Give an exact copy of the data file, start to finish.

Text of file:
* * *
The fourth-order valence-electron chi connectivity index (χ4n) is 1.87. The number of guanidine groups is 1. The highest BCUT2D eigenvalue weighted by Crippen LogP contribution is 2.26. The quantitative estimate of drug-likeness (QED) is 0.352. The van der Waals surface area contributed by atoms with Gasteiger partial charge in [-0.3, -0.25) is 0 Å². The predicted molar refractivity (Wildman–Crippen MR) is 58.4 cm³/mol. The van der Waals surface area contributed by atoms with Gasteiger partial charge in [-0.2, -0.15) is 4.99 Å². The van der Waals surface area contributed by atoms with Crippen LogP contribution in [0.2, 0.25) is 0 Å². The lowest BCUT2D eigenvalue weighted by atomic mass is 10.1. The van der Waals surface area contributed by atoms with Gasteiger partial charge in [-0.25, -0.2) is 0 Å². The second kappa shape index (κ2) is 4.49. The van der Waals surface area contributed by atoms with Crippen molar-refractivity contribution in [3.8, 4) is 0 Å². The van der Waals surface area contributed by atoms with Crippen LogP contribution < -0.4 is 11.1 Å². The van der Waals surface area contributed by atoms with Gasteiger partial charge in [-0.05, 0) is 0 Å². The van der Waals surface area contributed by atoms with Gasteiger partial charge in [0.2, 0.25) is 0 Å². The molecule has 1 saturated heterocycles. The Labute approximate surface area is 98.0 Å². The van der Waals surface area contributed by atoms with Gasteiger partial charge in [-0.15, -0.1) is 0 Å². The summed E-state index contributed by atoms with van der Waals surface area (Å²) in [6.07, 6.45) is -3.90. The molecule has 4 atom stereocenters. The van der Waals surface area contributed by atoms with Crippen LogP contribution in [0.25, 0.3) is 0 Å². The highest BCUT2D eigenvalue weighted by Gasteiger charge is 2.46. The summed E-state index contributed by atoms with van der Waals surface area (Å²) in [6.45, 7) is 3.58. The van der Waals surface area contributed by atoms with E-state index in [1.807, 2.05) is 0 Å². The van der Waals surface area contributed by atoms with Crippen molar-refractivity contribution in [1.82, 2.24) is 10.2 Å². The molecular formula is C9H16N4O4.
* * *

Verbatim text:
The fourth-order valence-electron chi connectivity index (χ4n) is 1.87. The number of guanidine groups is 1. The highest BCUT2D eigenvalue weighted by Crippen LogP contribution is 2.26. The quantitative estimate of drug-likeness (QED) is 0.352. The van der Waals surface area contributed by atoms with Gasteiger partial charge in [-0.3, -0.25) is 0 Å². The predicted molar refractivity (Wildman–Crippen MR) is 58.4 cm³/mol. The van der Waals surface area contributed by atoms with Gasteiger partial charge in [-0.2, -0.15) is 4.99 Å². The van der Waals surface area contributed by atoms with Crippen LogP contribution in [0.2, 0.25) is 0 Å². The lowest BCUT2D eigenvalue weighted by atomic mass is 10.1. The van der Waals surface area contributed by atoms with Gasteiger partial charge in [-0.25, -0.2) is 0 Å². The second kappa shape index (κ2) is 4.49. The van der Waals surface area contributed by atoms with Crippen molar-refractivity contribution in [3.8, 4) is 0 Å². The van der Waals surface area contributed by atoms with Crippen LogP contribution < -0.4 is 11.1 Å². The van der Waals surface area contributed by atoms with Gasteiger partial charge in [-0.05, 0) is 0 Å². The van der Waals surface area contributed by atoms with Gasteiger partial charge in [0.2, 0.25) is 0 Å². The molecule has 1 saturated heterocycles. The Labute approximate surface area is 98.0 Å². The van der Waals surface area contributed by atoms with Gasteiger partial charge in [-0.15, -0.1) is 0 Å². The summed E-state index contributed by atoms with van der Waals surface area (Å²) in [6.07, 6.45) is -3.90. The molecule has 4 atom stereocenters. The van der Waals surface area contributed by atoms with Crippen LogP contribution in [0.25, 0.3) is 0 Å². The highest BCUT2D eigenvalue weighted by Gasteiger charge is 2.46. The summed E-state index contributed by atoms with van der Waals surface area (Å²) in [6.45, 7) is 3.58. The van der Waals surface area contributed by atoms with E-state index in [1.807, 2.05) is 0 Å². The van der Waals surface area contributed by atoms with Crippen molar-refractivity contribution in [1.82, 2.24) is 10.2 Å². The molecular formula is C9H16N4O4.